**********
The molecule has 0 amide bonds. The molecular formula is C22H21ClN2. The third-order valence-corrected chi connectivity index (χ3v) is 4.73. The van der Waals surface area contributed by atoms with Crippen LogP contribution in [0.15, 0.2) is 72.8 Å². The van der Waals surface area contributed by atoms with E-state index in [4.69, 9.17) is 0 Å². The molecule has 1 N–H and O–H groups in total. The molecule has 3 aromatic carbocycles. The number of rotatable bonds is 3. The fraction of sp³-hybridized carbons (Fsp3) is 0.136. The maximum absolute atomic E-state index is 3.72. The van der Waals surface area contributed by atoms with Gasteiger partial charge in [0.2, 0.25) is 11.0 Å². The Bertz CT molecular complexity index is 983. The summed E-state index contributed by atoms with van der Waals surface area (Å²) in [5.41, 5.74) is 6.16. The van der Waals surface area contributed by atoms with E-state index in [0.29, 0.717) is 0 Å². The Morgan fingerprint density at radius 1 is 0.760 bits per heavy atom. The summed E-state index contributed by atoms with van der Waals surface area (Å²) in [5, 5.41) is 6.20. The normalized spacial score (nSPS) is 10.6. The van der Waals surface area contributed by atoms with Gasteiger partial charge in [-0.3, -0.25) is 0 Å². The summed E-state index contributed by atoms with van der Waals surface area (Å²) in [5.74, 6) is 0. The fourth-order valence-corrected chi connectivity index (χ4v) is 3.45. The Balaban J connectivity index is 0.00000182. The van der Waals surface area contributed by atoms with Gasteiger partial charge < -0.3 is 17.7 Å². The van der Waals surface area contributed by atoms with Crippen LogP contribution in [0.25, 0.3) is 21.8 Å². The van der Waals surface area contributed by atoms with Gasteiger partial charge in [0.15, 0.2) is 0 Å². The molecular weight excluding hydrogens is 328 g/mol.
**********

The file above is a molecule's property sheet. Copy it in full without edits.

The molecule has 0 amide bonds. The molecular formula is C22H21ClN2. The third-order valence-corrected chi connectivity index (χ3v) is 4.73. The van der Waals surface area contributed by atoms with Crippen LogP contribution in [0.15, 0.2) is 72.8 Å². The van der Waals surface area contributed by atoms with E-state index in [4.69, 9.17) is 0 Å². The molecule has 1 N–H and O–H groups in total. The molecule has 3 aromatic carbocycles. The number of rotatable bonds is 3. The fraction of sp³-hybridized carbons (Fsp3) is 0.136. The maximum absolute atomic E-state index is 3.72. The van der Waals surface area contributed by atoms with Gasteiger partial charge in [0.2, 0.25) is 11.0 Å². The Bertz CT molecular complexity index is 983. The summed E-state index contributed by atoms with van der Waals surface area (Å²) in [5.41, 5.74) is 6.16. The van der Waals surface area contributed by atoms with E-state index in [0.29, 0.717) is 0 Å². The Morgan fingerprint density at radius 1 is 0.760 bits per heavy atom. The summed E-state index contributed by atoms with van der Waals surface area (Å²) in [5, 5.41) is 6.20. The normalized spacial score (nSPS) is 10.6. The van der Waals surface area contributed by atoms with Gasteiger partial charge in [-0.3, -0.25) is 0 Å². The summed E-state index contributed by atoms with van der Waals surface area (Å²) in [5.74, 6) is 0. The fourth-order valence-corrected chi connectivity index (χ4v) is 3.45. The Balaban J connectivity index is 0.00000182. The van der Waals surface area contributed by atoms with Gasteiger partial charge < -0.3 is 17.7 Å². The van der Waals surface area contributed by atoms with Crippen LogP contribution in [0.25, 0.3) is 21.8 Å². The van der Waals surface area contributed by atoms with Gasteiger partial charge in [0.15, 0.2) is 0 Å². The molecular weight excluding hydrogens is 328 g/mol.